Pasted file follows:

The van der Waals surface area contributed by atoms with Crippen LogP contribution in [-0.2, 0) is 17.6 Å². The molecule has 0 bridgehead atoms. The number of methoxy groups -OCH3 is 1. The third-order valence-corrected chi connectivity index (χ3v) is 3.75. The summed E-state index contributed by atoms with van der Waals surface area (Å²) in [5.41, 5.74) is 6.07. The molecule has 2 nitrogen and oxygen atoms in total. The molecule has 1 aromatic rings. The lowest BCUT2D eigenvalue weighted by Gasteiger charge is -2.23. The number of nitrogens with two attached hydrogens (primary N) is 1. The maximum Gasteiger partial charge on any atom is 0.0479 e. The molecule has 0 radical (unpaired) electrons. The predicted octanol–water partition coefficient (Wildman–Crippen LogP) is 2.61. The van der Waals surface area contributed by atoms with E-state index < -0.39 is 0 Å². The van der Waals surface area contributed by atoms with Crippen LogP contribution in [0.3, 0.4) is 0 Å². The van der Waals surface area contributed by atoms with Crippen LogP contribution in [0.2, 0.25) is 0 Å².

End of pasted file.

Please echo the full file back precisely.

The van der Waals surface area contributed by atoms with Crippen LogP contribution in [-0.2, 0) is 17.6 Å². The molecule has 0 bridgehead atoms. The number of methoxy groups -OCH3 is 1. The third-order valence-corrected chi connectivity index (χ3v) is 3.75. The summed E-state index contributed by atoms with van der Waals surface area (Å²) in [5.41, 5.74) is 6.07. The molecule has 2 nitrogen and oxygen atoms in total. The molecule has 1 aromatic rings. The lowest BCUT2D eigenvalue weighted by Gasteiger charge is -2.23. The number of nitrogens with two attached hydrogens (primary N) is 1. The maximum Gasteiger partial charge on any atom is 0.0479 e. The molecule has 0 radical (unpaired) electrons. The predicted octanol–water partition coefficient (Wildman–Crippen LogP) is 2.61. The van der Waals surface area contributed by atoms with E-state index < -0.39 is 0 Å². The van der Waals surface area contributed by atoms with Crippen LogP contribution in [0.3, 0.4) is 0 Å². The van der Waals surface area contributed by atoms with Crippen LogP contribution in [0.2, 0.25) is 0 Å².